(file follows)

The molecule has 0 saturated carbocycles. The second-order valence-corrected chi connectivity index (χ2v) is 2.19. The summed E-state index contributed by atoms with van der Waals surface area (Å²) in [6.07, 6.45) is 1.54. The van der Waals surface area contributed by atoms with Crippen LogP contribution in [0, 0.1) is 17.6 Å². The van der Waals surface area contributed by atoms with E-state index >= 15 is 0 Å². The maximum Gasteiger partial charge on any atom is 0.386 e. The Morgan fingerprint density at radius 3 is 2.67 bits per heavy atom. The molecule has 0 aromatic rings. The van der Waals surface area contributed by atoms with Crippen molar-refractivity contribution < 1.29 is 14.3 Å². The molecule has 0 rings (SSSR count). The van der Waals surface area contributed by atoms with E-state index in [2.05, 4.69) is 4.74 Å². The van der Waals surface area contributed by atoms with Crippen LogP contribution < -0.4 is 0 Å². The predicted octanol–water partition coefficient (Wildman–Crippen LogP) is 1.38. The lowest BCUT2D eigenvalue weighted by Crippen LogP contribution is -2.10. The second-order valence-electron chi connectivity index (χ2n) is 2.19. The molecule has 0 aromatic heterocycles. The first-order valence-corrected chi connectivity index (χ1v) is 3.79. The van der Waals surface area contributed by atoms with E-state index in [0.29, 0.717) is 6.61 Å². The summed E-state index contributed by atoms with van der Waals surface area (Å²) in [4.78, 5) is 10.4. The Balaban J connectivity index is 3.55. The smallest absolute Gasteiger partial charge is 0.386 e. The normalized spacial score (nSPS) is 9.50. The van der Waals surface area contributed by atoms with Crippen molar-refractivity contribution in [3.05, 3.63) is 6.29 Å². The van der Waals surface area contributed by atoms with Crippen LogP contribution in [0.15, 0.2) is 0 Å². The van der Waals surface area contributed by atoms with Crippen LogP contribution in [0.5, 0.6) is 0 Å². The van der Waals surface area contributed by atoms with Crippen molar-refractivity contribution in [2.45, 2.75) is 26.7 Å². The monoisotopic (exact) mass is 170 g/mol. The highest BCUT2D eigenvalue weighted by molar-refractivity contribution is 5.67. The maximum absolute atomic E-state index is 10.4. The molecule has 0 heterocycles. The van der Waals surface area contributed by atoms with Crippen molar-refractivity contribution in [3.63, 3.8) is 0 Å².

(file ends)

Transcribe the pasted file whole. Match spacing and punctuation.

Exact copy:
The molecule has 0 saturated carbocycles. The second-order valence-corrected chi connectivity index (χ2v) is 2.19. The summed E-state index contributed by atoms with van der Waals surface area (Å²) in [6.07, 6.45) is 1.54. The van der Waals surface area contributed by atoms with Crippen LogP contribution in [0, 0.1) is 17.6 Å². The van der Waals surface area contributed by atoms with E-state index >= 15 is 0 Å². The maximum Gasteiger partial charge on any atom is 0.386 e. The Morgan fingerprint density at radius 3 is 2.67 bits per heavy atom. The molecule has 0 aromatic rings. The van der Waals surface area contributed by atoms with Crippen molar-refractivity contribution < 1.29 is 14.3 Å². The molecule has 0 rings (SSSR count). The van der Waals surface area contributed by atoms with E-state index in [2.05, 4.69) is 4.74 Å². The van der Waals surface area contributed by atoms with Crippen LogP contribution < -0.4 is 0 Å². The predicted octanol–water partition coefficient (Wildman–Crippen LogP) is 1.38. The lowest BCUT2D eigenvalue weighted by Crippen LogP contribution is -2.10. The second-order valence-electron chi connectivity index (χ2n) is 2.19. The molecule has 0 aromatic heterocycles. The first-order valence-corrected chi connectivity index (χ1v) is 3.79. The van der Waals surface area contributed by atoms with E-state index in [0.29, 0.717) is 6.61 Å². The summed E-state index contributed by atoms with van der Waals surface area (Å²) in [4.78, 5) is 10.4. The Balaban J connectivity index is 3.55. The smallest absolute Gasteiger partial charge is 0.386 e. The normalized spacial score (nSPS) is 9.50. The van der Waals surface area contributed by atoms with Crippen molar-refractivity contribution in [3.05, 3.63) is 6.29 Å². The van der Waals surface area contributed by atoms with Crippen LogP contribution in [0.15, 0.2) is 0 Å². The van der Waals surface area contributed by atoms with Crippen LogP contribution in [0.5, 0.6) is 0 Å². The van der Waals surface area contributed by atoms with Crippen molar-refractivity contribution in [2.45, 2.75) is 26.7 Å². The monoisotopic (exact) mass is 170 g/mol. The highest BCUT2D eigenvalue weighted by molar-refractivity contribution is 5.67. The maximum absolute atomic E-state index is 10.4. The molecule has 0 heterocycles. The van der Waals surface area contributed by atoms with Crippen molar-refractivity contribution in [3.63, 3.8) is 0 Å².